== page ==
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Item of the Week: 1870 Two-Cent Piece

The 1870 two-cent piece is a slightly better date. It is not the key two-cent piece business strike as that honor falls to the 1872 while the proof only 1873 remains the toughest date needed to fill a collection. That said, the 1870 tells a story about the times and about the denomination so it’s a date worth knowing and having in a collection.

:  The 1870 two-cent piece, minted at Philadelphia, bears no mint mark.  861,250 of these coins were struck, which was the first time the two-cent piece mintage total fell below one million. (Image courtesy of

The 1870 two-cent piece, minted at Philadelphia, bears no mint mark. 861,250 of these coins were struck, which was the first time the two-cent piece mintage total fell below one million. (Image courtesy of

The two-cent piece was, from the start, an emergency issue. Stretching all the way back to the early 1800s there had been proposals about having a two-cent piece but they did not go very far. In fairness, no one really had any good answers for a couple of the problems in the way of having a two-cent piece.

The first of the problems over the two-cent piece which no one seemed to solve was the composition. If you made some odd combination of metals such as something involving silver the coin could be hard to make and it could be impossible to get the silver if you wanted to melt them down. If you just made the proposed two-cent piece the size of the existing large cent you ended up with a coin about half the size of a rock and about as easy to carry around.

The second thing which no one seemed to figure out at least initially was why the Mint, which was facing a national coin shortage, should start making a new denomination which might or might not be used. After all, silver dollars and gold eagles were suspended for decades primarily because the Mint had needed to use its time and resources on other denominations. To simply toss in a two-cent piece seemed like a questionable use of those precious resources and time at the troubled Mint.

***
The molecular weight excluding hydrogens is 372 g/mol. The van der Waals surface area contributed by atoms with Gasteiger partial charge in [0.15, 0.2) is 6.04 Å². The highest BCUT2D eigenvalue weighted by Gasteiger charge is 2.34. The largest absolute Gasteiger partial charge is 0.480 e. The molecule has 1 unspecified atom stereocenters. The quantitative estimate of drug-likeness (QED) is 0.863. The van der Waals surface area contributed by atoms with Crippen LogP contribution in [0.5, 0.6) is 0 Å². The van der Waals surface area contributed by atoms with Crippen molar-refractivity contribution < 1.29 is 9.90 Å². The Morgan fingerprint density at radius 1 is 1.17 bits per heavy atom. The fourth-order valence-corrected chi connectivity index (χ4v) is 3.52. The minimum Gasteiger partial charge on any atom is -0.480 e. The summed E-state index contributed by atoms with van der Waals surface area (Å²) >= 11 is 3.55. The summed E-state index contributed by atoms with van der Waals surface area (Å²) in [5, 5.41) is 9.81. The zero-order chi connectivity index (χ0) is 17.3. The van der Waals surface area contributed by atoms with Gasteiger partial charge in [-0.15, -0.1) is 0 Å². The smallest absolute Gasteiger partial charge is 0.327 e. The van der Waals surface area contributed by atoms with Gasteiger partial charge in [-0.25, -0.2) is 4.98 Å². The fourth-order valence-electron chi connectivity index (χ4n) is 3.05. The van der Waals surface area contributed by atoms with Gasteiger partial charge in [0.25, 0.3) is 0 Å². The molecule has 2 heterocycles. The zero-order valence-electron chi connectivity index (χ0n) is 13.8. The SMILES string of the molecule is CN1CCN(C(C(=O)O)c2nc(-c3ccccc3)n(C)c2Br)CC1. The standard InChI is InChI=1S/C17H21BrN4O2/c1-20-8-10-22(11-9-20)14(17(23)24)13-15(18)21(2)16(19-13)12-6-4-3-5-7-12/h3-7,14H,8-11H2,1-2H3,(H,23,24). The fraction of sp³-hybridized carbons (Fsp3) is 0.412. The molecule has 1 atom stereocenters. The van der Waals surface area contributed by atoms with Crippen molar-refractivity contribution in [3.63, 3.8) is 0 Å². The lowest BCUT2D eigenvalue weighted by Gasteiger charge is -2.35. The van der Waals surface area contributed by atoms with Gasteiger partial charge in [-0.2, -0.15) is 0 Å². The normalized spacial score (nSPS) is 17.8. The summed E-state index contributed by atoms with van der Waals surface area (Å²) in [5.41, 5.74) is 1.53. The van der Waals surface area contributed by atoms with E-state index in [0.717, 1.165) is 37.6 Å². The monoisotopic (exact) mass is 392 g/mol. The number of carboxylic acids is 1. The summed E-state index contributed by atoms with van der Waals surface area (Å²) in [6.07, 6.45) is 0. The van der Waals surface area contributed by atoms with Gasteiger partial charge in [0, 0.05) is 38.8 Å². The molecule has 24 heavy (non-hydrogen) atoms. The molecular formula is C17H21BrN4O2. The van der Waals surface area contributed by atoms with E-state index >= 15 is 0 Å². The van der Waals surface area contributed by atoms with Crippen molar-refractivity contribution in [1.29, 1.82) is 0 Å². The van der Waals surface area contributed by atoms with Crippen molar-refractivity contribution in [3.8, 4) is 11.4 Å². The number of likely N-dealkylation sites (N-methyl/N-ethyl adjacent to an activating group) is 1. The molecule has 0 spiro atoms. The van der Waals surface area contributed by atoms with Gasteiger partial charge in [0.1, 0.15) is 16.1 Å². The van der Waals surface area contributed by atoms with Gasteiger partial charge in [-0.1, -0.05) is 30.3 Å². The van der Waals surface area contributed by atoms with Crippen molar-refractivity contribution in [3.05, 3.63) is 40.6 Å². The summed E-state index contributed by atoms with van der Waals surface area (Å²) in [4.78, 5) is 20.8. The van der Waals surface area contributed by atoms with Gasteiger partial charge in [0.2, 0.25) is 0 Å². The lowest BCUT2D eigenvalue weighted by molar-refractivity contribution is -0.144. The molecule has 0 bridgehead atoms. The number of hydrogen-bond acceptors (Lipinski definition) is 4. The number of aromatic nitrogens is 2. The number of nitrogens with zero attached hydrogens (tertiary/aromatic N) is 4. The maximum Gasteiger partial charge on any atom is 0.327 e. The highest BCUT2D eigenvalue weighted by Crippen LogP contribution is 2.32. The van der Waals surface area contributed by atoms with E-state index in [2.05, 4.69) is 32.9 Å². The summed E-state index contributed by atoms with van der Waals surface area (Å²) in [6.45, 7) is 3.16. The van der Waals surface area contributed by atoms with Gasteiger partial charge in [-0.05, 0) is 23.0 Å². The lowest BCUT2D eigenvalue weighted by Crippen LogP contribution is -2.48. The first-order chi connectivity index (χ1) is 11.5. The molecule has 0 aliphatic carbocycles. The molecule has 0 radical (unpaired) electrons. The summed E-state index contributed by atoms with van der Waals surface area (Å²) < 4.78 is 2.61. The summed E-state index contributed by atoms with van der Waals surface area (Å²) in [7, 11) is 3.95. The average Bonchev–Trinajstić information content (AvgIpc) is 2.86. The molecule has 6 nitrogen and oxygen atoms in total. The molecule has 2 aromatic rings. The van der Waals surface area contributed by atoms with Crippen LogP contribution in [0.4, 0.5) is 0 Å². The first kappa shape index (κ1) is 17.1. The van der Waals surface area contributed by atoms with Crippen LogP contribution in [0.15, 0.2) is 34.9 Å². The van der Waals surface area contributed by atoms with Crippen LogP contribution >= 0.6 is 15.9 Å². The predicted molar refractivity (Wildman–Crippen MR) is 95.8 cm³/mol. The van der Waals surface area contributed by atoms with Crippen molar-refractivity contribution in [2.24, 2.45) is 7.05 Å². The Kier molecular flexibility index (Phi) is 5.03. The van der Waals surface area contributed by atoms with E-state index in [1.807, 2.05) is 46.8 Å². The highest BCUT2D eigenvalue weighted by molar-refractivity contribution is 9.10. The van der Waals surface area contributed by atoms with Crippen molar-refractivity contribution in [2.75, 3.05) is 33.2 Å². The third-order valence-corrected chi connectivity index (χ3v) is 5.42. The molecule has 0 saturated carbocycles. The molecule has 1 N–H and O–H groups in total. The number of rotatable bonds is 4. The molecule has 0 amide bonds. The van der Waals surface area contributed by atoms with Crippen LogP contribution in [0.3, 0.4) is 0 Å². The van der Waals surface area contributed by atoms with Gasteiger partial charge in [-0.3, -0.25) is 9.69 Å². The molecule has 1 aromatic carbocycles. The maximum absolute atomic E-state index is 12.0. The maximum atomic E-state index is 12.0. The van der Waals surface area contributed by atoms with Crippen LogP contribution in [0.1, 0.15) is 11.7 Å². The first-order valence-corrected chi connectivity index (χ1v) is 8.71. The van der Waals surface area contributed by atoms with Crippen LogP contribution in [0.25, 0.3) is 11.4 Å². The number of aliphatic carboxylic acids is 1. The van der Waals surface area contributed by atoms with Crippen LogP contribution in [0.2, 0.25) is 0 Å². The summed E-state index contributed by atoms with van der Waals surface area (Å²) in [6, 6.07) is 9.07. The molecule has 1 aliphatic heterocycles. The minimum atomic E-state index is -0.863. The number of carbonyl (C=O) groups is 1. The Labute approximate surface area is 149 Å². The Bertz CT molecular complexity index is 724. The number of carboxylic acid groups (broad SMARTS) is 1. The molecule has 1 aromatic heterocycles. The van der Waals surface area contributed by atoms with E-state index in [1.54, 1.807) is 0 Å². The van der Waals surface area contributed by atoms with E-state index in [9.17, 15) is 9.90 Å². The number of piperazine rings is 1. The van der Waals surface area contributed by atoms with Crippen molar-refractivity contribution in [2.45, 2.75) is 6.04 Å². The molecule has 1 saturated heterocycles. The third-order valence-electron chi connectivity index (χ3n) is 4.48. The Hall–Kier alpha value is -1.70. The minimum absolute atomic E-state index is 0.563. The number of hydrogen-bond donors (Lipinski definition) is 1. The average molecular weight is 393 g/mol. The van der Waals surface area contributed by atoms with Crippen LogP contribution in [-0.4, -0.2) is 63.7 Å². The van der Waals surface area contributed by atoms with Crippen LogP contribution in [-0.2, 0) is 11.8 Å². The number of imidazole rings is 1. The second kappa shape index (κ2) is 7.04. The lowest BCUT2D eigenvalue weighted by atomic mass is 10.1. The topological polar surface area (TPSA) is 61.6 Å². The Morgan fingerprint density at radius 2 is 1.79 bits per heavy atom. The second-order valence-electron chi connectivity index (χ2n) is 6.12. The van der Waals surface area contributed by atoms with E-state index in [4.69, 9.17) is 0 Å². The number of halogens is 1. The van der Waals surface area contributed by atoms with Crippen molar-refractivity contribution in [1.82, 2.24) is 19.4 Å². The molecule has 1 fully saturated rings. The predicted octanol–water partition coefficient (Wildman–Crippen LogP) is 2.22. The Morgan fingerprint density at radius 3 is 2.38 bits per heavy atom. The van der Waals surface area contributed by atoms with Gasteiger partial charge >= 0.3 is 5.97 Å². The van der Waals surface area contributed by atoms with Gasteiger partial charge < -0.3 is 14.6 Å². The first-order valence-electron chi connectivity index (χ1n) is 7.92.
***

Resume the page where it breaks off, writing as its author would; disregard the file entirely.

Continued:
The Civil War solved all the problems at once. The two-cent piece, as well as any other denomination, was desperately needed because the hoarding had been seen literally all coins disappear. There was really no double that if a two-cent piece was released the people would find a use for them. The matter of composition was also solved as well as the old worry about the metal value of coins was also gone. In fact, officials approved a bronze cent simply because they were confident the people would not hoard bronze and that is a perfect choice for the two-cent piece as well.

The mint poured out an impressed number of two-cent pieces in the first year of 1864. The mintage was over 19.5 million and at that time that was a very heavy mintage in less than a full year. The new denomination was also apparently accepted as the following year saw a mintage of 13,640,000. Based on the mintages the denomination looked to be wildly popular.

Looks, however, can sometimes be deceptive and that was the case with the two-cent piece. They were being used primarily because there was nothing else to use. In an emergency they were fine but the two-cent piece had no real role in commercial transactions that two cents could not handle perfectly fine without a different denomination.

There has been an assortment of suggestions as to why the two-cent piece was not a success. One which makes a certain amount of sense is simply that it was not needed. That was especially true once a copper-nickel three-cent piece appeared along with the first nickel. While there was a severe national coin shortage, the two-cent piece was fine but once there were adequate supplies in circulation of other denominations, the need for a two-cent piece quickly disappeared.

That is why we see the mintage of the 1870 at 861,250. The number is significant as it was the first time the two-cent piece dropped below a one million total. It would continue to go down from the 1870 total but the 1870 was the first and with a mintage below one million it should be a better date.

In fact, the 1870 is a better date at $26 in G4 as opposed to $10-15 for the most available dates. In MS60 the 1870 is at $245, while an MS65 is at $1,950 with a Prf-65 at $900. In fact, all are possible with PCGS reporting 76 examples in MS65 or better. In Prf65 or better the total is 193.

Whatever grade you decide the 1870 really marks the beginning of the end for the two-cent piece. The mintages would drop and after 1872 there were no more business strikes with the proof only 1873 being the final two-cent piece. That gives the 1870 something of an interesting place in the history of the short-lived denomination.